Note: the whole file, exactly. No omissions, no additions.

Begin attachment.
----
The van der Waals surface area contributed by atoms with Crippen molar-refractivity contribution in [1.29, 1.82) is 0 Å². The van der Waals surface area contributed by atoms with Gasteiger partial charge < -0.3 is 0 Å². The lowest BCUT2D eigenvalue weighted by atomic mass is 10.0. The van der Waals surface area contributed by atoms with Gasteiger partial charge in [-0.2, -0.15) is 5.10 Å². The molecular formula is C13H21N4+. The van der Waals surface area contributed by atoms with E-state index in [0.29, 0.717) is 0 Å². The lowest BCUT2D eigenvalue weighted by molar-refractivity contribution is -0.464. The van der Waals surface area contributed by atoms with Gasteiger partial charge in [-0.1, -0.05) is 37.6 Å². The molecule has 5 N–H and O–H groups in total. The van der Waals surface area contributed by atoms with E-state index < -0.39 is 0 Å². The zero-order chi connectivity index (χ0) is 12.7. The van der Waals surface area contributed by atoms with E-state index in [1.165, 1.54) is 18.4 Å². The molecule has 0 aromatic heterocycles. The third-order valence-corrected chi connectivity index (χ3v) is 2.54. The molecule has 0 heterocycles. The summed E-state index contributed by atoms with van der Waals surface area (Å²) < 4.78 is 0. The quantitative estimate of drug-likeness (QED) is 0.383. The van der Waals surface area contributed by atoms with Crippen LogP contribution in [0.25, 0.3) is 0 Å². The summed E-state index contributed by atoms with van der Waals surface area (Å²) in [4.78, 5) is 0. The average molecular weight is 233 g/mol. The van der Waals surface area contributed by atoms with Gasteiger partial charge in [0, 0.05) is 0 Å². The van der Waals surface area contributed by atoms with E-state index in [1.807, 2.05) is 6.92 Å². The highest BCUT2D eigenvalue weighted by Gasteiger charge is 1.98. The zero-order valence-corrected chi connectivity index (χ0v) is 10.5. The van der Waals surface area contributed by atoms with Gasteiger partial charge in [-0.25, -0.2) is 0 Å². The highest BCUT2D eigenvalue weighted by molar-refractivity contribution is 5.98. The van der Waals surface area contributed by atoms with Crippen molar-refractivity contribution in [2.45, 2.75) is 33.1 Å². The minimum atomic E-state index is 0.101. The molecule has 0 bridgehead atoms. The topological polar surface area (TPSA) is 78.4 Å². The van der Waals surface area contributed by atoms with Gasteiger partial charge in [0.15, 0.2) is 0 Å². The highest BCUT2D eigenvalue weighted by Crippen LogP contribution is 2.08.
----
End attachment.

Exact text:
The van der Waals surface area contributed by atoms with Crippen molar-refractivity contribution in [1.29, 1.82) is 0 Å². The van der Waals surface area contributed by atoms with Gasteiger partial charge < -0.3 is 0 Å². The lowest BCUT2D eigenvalue weighted by atomic mass is 10.0. The van der Waals surface area contributed by atoms with Gasteiger partial charge in [-0.2, -0.15) is 5.10 Å². The molecular formula is C13H21N4+. The van der Waals surface area contributed by atoms with E-state index in [0.29, 0.717) is 0 Å². The lowest BCUT2D eigenvalue weighted by molar-refractivity contribution is -0.464. The van der Waals surface area contributed by atoms with Gasteiger partial charge in [-0.1, -0.05) is 37.6 Å². The molecule has 5 N–H and O–H groups in total. The van der Waals surface area contributed by atoms with E-state index < -0.39 is 0 Å². The zero-order chi connectivity index (χ0) is 12.7. The van der Waals surface area contributed by atoms with E-state index in [1.165, 1.54) is 18.4 Å². The molecule has 0 aromatic heterocycles. The third-order valence-corrected chi connectivity index (χ3v) is 2.54. The molecule has 0 heterocycles. The summed E-state index contributed by atoms with van der Waals surface area (Å²) < 4.78 is 0. The quantitative estimate of drug-likeness (QED) is 0.383. The van der Waals surface area contributed by atoms with Crippen LogP contribution in [0.25, 0.3) is 0 Å². The summed E-state index contributed by atoms with van der Waals surface area (Å²) in [4.78, 5) is 0. The average molecular weight is 233 g/mol. The van der Waals surface area contributed by atoms with Gasteiger partial charge in [0, 0.05) is 0 Å². The van der Waals surface area contributed by atoms with E-state index in [1.807, 2.05) is 6.92 Å². The highest BCUT2D eigenvalue weighted by Gasteiger charge is 1.98. The zero-order valence-corrected chi connectivity index (χ0v) is 10.5. The van der Waals surface area contributed by atoms with Gasteiger partial charge in [-0.25, -0.2) is 0 Å². The highest BCUT2D eigenvalue weighted by molar-refractivity contribution is 5.98. The van der Waals surface area contributed by atoms with Crippen molar-refractivity contribution in [2.45, 2.75) is 33.1 Å². The minimum atomic E-state index is 0.101. The molecule has 0 bridgehead atoms. The topological polar surface area (TPSA) is 78.4 Å². The van der Waals surface area contributed by atoms with Gasteiger partial charge in [0.15, 0.2) is 0 Å². The highest BCUT2D eigenvalue weighted by Crippen LogP contribution is 2.08.